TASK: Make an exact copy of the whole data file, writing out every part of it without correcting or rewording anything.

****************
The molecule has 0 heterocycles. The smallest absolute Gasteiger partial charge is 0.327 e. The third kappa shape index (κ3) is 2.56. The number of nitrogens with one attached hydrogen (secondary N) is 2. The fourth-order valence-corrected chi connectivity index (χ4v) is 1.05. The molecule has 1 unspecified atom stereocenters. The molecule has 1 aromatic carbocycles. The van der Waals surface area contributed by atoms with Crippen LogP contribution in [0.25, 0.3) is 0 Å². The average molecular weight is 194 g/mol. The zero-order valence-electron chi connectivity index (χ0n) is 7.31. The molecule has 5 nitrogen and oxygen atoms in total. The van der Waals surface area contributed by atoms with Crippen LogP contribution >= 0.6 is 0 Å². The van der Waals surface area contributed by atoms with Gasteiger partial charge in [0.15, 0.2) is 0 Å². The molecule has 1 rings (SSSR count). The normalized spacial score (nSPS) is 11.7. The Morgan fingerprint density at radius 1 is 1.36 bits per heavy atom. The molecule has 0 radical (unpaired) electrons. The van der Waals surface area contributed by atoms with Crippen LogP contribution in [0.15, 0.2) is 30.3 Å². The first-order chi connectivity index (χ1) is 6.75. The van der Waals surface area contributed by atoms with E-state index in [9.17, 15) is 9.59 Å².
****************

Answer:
The molecule has 0 heterocycles. The smallest absolute Gasteiger partial charge is 0.327 e. The third kappa shape index (κ3) is 2.56. The number of nitrogens with one attached hydrogen (secondary N) is 2. The fourth-order valence-corrected chi connectivity index (χ4v) is 1.05. The molecule has 1 unspecified atom stereocenters. The molecule has 1 aromatic carbocycles. The van der Waals surface area contributed by atoms with Crippen LogP contribution in [0.25, 0.3) is 0 Å². The average molecular weight is 194 g/mol. The zero-order valence-electron chi connectivity index (χ0n) is 7.31. The molecule has 5 nitrogen and oxygen atoms in total. The van der Waals surface area contributed by atoms with Crippen LogP contribution >= 0.6 is 0 Å². The van der Waals surface area contributed by atoms with Gasteiger partial charge in [0.15, 0.2) is 0 Å². The molecule has 1 rings (SSSR count). The normalized spacial score (nSPS) is 11.7. The Morgan fingerprint density at radius 1 is 1.36 bits per heavy atom. The molecule has 0 radical (unpaired) electrons. The van der Waals surface area contributed by atoms with Crippen LogP contribution in [0.15, 0.2) is 30.3 Å². The first-order chi connectivity index (χ1) is 6.75. The van der Waals surface area contributed by atoms with E-state index in [9.17, 15) is 9.59 Å².